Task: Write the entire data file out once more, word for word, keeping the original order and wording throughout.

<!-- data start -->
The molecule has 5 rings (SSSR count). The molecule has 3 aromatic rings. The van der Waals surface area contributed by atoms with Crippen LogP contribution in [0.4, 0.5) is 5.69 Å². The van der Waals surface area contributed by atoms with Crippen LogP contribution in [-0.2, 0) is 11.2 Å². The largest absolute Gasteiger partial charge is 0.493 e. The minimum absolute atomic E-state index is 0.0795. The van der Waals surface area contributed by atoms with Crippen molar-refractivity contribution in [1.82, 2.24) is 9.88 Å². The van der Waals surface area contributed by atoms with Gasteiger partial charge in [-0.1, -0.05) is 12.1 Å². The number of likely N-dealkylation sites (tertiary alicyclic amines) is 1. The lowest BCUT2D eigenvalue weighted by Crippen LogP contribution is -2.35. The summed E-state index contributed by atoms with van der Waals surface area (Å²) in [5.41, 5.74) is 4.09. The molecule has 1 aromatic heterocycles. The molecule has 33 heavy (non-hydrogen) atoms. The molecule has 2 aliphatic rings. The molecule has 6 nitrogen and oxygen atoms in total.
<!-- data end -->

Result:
The molecule has 5 rings (SSSR count). The molecule has 3 aromatic rings. The van der Waals surface area contributed by atoms with Crippen LogP contribution in [0.4, 0.5) is 5.69 Å². The van der Waals surface area contributed by atoms with Crippen LogP contribution in [-0.2, 0) is 11.2 Å². The largest absolute Gasteiger partial charge is 0.493 e. The minimum absolute atomic E-state index is 0.0795. The van der Waals surface area contributed by atoms with Crippen molar-refractivity contribution in [1.82, 2.24) is 9.88 Å². The van der Waals surface area contributed by atoms with Gasteiger partial charge in [-0.1, -0.05) is 12.1 Å². The number of likely N-dealkylation sites (tertiary alicyclic amines) is 1. The lowest BCUT2D eigenvalue weighted by Crippen LogP contribution is -2.35. The summed E-state index contributed by atoms with van der Waals surface area (Å²) in [5.41, 5.74) is 4.09. The molecule has 1 aromatic heterocycles. The molecule has 33 heavy (non-hydrogen) atoms. The molecule has 2 aliphatic rings. The molecule has 6 nitrogen and oxygen atoms in total.